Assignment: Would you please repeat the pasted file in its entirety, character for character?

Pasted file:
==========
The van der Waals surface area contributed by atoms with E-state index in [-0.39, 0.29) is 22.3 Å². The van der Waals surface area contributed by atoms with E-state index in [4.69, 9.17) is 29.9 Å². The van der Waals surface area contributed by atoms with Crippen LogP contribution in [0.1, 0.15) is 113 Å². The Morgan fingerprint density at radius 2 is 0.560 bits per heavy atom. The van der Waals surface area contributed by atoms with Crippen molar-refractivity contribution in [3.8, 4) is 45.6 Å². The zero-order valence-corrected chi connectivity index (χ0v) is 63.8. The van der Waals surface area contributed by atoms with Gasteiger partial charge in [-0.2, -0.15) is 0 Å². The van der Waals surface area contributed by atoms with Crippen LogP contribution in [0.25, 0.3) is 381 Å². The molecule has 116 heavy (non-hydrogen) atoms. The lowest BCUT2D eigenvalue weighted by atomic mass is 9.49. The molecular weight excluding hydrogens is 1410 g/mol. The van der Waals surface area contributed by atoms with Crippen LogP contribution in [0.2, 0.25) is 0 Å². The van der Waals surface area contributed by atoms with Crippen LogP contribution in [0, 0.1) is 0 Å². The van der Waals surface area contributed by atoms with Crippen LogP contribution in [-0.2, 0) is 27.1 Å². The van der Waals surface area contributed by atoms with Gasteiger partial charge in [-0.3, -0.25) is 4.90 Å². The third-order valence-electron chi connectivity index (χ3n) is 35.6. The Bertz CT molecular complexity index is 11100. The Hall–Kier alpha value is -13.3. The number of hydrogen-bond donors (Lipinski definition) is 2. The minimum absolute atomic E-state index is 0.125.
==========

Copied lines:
The van der Waals surface area contributed by atoms with E-state index in [-0.39, 0.29) is 22.3 Å². The van der Waals surface area contributed by atoms with E-state index in [4.69, 9.17) is 29.9 Å². The van der Waals surface area contributed by atoms with Crippen LogP contribution in [0.1, 0.15) is 113 Å². The Morgan fingerprint density at radius 2 is 0.560 bits per heavy atom. The van der Waals surface area contributed by atoms with Crippen molar-refractivity contribution in [3.8, 4) is 45.6 Å². The zero-order valence-corrected chi connectivity index (χ0v) is 63.8. The van der Waals surface area contributed by atoms with Gasteiger partial charge in [-0.2, -0.15) is 0 Å². The van der Waals surface area contributed by atoms with Crippen LogP contribution in [0.25, 0.3) is 381 Å². The molecule has 116 heavy (non-hydrogen) atoms. The lowest BCUT2D eigenvalue weighted by atomic mass is 9.49. The molecular weight excluding hydrogens is 1410 g/mol. The van der Waals surface area contributed by atoms with Crippen LogP contribution in [0.2, 0.25) is 0 Å². The van der Waals surface area contributed by atoms with Crippen LogP contribution in [0, 0.1) is 0 Å². The van der Waals surface area contributed by atoms with Crippen LogP contribution in [-0.2, 0) is 27.1 Å². The van der Waals surface area contributed by atoms with Gasteiger partial charge in [-0.3, -0.25) is 4.90 Å². The third-order valence-electron chi connectivity index (χ3n) is 35.6. The Bertz CT molecular complexity index is 11100. The Hall–Kier alpha value is -13.3. The number of hydrogen-bond donors (Lipinski definition) is 2. The minimum absolute atomic E-state index is 0.125.